Dr. Raimond L. Winslow is a professor of biomedical engineering at the Johns Hopkins University School of Medicine. He holds an additional appointment in the Whiting School of Engineering at Johns Hopkins, through which he serves as Director of the Institute for Computational Medicine and Director of the Center for Cardiovascular Bioinformatics and Modeling.
Dr. Winslow holds a B.S. in electrical engineering from Worcester Polytechnic Institute and a PhD in biomedical engineering from the Johns Hopkins University. He concluded his training at the Institute for Biomedical Computing and Department of Neurology within Washington University in St. Louis. He joined the faculty of Johns Hopkins in 1991 as an assistant professor, became an associate professor in 1994 and a full professor in 2000.
Dr. Winslow is a fellow of the Biomedical Engineering Society, American Heart Association and American Institute for Medical and Biological Engineering. He serves as Specialty Editor in Chief for the journal Frontiers in Computational Physiology and Medicine, and as a member of the editorial boards of Circulation Research, The Journal of Molecular and Cellular Cardiology, IET Systems Biology and the International Journal of Computational Medicine and Healthcare. He has authored or co-authored over 130 peer-reviewed articles and 12 book chapters, received numerous grants and awards and holds one patent.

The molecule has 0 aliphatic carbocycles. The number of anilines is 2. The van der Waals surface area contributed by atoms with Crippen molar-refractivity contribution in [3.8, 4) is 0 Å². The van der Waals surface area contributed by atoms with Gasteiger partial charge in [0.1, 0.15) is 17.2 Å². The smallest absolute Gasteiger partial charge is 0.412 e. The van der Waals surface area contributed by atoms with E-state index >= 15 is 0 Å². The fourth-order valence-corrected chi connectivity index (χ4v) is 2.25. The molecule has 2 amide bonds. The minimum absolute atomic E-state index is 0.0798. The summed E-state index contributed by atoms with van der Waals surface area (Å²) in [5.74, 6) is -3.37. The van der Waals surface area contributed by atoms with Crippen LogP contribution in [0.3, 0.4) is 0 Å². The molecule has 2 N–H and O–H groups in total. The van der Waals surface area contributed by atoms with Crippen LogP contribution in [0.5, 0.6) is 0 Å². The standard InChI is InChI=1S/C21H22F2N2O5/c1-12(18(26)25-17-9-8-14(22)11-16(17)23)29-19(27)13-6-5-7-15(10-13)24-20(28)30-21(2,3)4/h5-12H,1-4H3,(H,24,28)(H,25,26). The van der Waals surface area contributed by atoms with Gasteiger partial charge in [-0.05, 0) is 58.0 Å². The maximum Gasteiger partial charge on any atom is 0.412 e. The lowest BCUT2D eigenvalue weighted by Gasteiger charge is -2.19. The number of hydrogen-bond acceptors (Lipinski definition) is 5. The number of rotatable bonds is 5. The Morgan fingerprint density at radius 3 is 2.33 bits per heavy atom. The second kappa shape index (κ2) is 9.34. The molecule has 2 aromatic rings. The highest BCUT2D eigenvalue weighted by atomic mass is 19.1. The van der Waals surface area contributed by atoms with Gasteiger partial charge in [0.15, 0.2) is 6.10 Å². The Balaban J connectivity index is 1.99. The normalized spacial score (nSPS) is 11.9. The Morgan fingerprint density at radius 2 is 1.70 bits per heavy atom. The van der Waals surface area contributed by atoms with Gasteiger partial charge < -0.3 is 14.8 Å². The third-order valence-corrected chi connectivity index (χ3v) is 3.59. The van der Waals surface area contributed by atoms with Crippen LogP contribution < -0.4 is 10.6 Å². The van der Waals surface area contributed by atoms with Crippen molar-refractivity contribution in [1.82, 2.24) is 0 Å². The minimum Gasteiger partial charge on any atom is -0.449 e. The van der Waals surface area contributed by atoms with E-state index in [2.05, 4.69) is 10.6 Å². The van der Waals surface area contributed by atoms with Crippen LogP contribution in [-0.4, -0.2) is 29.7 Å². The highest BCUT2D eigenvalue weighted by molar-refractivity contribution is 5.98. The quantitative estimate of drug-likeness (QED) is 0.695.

Even in patients with inherited genetic mutations such as channelopathies that pre-dispose them to triggered arrhythmias, arrhythmic events in the heart are highly infrequent, occurring occasionally over the course of billions of heartbeats. However, when the functional effects of these genetic mutations are incorporated into today’s computational models of cardiac cells and tissues, they often predict arrhythmias on nearly every heartbeat. This suggests that there is something fundamentally different about the origins of triggered arrhythmias in real hearts versus models. We consider a certain class of triggered arrhythmias that arise from disturbances in calcium within the cell and hypothesize that these arrhythmias are examples of stochastic rare events. Their stochastic origin results from several interacting factors. The first is governed by the biophysical reality that ion channels controlling myocyte membrane depolarization open and close in a random manner, making the occurrence of a triggered arrhythmic event within a single cell stochastic. The second is governed by the degree of electrical coupling between neighboring myocytes. Due to this electrical coupling, a randomly occurring arrhythmic event in one cell cannot produce a sufficient flow of current into neighboring cells to electrically excite them. Rather, a critical number of nearby cells must undergo these random events in sufficient synchrony that, together, they electrically excite their neighbors. This need for synchrony across a critical number of cells makes triggered arrhythmias in cardiac muscle tissue rare. In this talk we will describe our approach to using stochastic models of cardiac myocytes to study the origins of stochastic arrhythmias in cells and tissue, including approaches for estimating how the probabilities of arrhythmic events depend on underlying cell properties, an approach we call “arrhythmia sensitivity analysis”.